“I do my own taxes,” he adds, noting he turned 60 in April, “and I never made that much money with the studio, so on my tax form I list my occupation as musician.”
How does Squirrel Ranch weather the inevitable slow periods? Reock supplements these times with shows with his various bands in area nightclubs. His wife, Fiona Barrett, works with the Index of Christian Art at Princeton University, so he has the advantage of being on her health insurance program.
“At the moment I’m not so worried about [slower periods] as I was maybe a year or two ago. I’ve got about 20 hours of studio time booked here week in and week out.”
After laying down basic guitar, bass, and drum tracks and adding keyboard tracks from James Cheadle and John Sopko at Squirrel Ranch, Zook then took his project to Ernie White’s LeBlanc Studios to record the all-important horn section and harmonica parts in mid-winter.
There Zook used other area musicians to fill out the sounds on “Good Morning Blues,” including Steve Kaplan on saxophones, Angelo DiBraccio on alto saxophone, Danny Tobias on trumpet, and Tony Buford on harmonica.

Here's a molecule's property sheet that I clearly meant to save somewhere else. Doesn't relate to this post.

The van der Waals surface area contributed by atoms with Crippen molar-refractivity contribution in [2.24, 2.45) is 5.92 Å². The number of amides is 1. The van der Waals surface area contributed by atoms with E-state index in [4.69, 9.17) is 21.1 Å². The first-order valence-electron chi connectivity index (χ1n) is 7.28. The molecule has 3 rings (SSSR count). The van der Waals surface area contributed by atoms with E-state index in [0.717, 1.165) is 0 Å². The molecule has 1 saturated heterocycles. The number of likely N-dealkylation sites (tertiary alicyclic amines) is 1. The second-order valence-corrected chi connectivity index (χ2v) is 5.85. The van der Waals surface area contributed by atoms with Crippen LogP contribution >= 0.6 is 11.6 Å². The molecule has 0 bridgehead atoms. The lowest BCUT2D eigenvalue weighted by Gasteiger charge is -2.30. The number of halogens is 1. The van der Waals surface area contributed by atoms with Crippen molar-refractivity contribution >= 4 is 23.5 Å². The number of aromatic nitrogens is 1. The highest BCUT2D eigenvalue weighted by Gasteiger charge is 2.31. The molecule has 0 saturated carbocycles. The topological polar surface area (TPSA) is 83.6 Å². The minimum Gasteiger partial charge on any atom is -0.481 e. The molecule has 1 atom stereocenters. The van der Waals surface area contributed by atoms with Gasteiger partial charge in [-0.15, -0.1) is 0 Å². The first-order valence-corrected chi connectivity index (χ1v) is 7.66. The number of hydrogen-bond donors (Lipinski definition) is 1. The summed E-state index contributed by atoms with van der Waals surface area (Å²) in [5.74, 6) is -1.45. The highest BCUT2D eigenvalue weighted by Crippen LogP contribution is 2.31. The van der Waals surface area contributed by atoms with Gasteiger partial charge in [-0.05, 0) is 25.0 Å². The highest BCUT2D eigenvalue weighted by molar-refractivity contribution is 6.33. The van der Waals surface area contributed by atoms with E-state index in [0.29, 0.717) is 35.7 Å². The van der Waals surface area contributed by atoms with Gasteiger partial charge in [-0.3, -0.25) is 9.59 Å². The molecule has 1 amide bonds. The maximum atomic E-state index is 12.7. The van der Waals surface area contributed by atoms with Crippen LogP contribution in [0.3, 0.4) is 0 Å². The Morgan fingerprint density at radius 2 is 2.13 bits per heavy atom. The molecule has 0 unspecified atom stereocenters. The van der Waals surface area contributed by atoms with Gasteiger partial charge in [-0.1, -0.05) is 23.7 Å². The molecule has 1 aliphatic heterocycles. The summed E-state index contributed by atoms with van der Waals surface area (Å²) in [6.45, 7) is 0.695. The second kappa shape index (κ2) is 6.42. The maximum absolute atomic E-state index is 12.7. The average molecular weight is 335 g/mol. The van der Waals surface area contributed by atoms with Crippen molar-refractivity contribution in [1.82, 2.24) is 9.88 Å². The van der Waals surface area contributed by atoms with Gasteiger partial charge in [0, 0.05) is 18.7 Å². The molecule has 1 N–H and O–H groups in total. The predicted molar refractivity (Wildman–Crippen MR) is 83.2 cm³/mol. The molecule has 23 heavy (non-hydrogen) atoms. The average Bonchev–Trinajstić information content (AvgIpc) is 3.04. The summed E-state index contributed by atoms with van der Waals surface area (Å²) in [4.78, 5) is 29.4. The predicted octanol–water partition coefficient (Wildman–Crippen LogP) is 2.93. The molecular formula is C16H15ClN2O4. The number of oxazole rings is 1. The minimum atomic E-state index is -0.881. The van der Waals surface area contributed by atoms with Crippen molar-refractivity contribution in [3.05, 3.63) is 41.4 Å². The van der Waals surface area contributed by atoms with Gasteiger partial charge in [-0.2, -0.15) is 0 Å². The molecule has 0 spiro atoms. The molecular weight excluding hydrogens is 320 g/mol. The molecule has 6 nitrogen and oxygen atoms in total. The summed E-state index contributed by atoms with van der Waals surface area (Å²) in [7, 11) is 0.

Buford is also the webmaster for the Joe Zook and Blues Deluxe website. And Zook says Buford gets paid extra for updating the website with news from the band. He also is handling the graphic design for the disc.
The new recording is being mastered by Suha Gur, another Trenton-area local who won a Grammy Award for a Motown boxed set he mastered a number of years back.
Zook says he wasn’t thinking about doing a vinyl pressing for his new album, even though he is aware of the vinyl pressing plant in Bordentown.
And since he isn’t interested in working with any of the known blues producers, that is another way to save money. “There’s no sense screwing with success. Ernie White did a great job helping me produce my first two discs.”
Zook trusts White’s instincts as a guitar player and guitar teacher. Earlier in his career White was signed to two major record company deals — RCA and Casablanca Records — and he says he has learned a lot about how to record in some of the finest studios in New York, including the Record Plant and Electric Lady Studios, as well as Caribou Ranch in Colorado. All three facilities are famous for albums recorded there by John Lennon, Jimi Hendrix, and Chicago.
With nearly the same per-hour recording rates as Squirrel Ranch Studios in another part of Hamilton, what does White offer to musicians that other studios don’t?